No, this is not another review or article about HOUSE OF M or Scarlet Witch. Instead, hopefully, what will be attributed to this article is the question, “Aren’t there enough mutants in X-Men comics already?”
While I’m happy the era of zero mutant births and manifestations has come to a close, and I’m happy the next stage of human evolution is occurring within the diegesis of the Marvel Universe, what I’m unhappy about is the creation of so many new X-Men and mutants that I am left screaming “no more mutants” with all the fury I can muster.
Why are they too many? Because Marvel has failed to flesh out and deepen the inner lives of so many characters created before. I admit that I was weary of the second wave of new mutants consisting of Dust, Hellion, Surge, X-23, Anole, Rockslide, Mercury, and others (and by the way, where are they now?), but ever since the invention of Eva (::cough cough::) and Goldballs, I have no option but to enter into discourse about how I was right to be weary in the first place.
Say what you will about Chris Claremont’s wordy writing and penchant for appealing to younger audiences, but the man has a way with character in the same way Brian Michael Bendis, X-Men’s current writer, does. Unfortunately, Bendis has failed to live up to his potential or follow in the footsteps of Chris Claremont and create and/or flesh out previously created characters in a new way. While the X-Men book containing the original five characters was enormously unpopular, I have little doubt some fans thought, “and where did they come up with this Storm lady?” That being said, I also have little doubt it took long for those fans to warm up to Storm, Wolverine, Colossus, Nightcrawler, Thunderbird, Banshee, and Sunfire. Why? Because they had substance. Because their very invention was a way to get us to look deeper at ourselves and our own lives and this was accomplished by creating and including international characters with whom the United States of America had previously (or currently) had conflict with. At the time of the creation of Sunfire, Colossus, and Nightcrawler, this meant Japan, U.S.S.R., and Germany respectively. I’m unsure how radical of an idea it was at the time, but it certainly was, at the very least, provocative. Imagine being a young adult in rural America and only hearing about the negative aspect of certain cultures and countries only to be confronted with your favorite character not only being from there, but sympathetic, empathetic, and a hero. This had to shake up some people’s ideas and stereotypes. As it did, they learned.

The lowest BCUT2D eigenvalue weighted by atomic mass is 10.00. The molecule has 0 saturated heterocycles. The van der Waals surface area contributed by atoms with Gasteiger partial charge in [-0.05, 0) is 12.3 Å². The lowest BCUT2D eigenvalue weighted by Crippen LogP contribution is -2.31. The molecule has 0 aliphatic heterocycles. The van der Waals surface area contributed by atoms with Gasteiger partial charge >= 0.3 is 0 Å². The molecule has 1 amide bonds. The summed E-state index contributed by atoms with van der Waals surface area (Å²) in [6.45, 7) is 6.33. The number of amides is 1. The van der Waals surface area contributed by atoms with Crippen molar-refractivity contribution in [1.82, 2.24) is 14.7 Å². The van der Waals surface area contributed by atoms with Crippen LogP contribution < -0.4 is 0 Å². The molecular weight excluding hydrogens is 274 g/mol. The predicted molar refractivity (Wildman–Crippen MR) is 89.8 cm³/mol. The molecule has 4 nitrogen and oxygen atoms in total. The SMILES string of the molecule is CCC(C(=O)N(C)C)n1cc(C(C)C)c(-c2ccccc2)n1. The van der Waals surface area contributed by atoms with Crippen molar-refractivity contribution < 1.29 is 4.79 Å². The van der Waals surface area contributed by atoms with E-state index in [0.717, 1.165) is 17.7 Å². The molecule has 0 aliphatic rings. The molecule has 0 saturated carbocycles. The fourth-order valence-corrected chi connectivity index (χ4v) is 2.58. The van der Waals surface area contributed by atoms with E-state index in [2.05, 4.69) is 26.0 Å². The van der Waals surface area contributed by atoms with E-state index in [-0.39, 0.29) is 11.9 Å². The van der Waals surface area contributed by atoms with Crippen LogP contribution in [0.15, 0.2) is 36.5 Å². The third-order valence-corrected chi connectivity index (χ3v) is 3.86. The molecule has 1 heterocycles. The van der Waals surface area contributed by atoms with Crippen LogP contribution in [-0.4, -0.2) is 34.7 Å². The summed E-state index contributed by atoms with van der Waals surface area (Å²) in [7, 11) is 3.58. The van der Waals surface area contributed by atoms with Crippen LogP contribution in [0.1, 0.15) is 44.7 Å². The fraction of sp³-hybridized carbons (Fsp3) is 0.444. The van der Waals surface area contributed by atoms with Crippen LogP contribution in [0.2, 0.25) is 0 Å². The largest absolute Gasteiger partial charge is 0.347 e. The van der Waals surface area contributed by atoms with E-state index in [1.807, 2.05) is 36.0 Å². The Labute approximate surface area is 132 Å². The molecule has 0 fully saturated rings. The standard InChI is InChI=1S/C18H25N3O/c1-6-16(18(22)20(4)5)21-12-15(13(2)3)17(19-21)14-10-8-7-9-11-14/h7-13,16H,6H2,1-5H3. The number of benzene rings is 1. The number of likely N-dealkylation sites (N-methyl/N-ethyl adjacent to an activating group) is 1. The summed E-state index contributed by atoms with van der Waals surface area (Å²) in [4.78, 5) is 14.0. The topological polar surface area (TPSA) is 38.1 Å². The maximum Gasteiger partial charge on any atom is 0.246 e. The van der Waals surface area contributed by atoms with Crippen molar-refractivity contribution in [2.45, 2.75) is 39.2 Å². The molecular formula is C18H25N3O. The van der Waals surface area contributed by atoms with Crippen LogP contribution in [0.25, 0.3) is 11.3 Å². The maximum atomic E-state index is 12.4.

"It isn’t a matter of the right characters not being invented yet to snag new readers, but it’s a matter of the level of character that is created not living up to the past standards of such character."
Confronting people with countries the United States of America formerly had conflict with isn’t the only reason the all-new aforementioned team of X-Men were so successful. Couldn’t you imagine sitting in a chair next to the gentle giant Colossus? Don’t you understand Thunderbird’s rage given the fact that he and his people have been mistreated since Post-Columbian Colonialism? Isn’t Storm so much more human and relatable because she’s claustrophobic?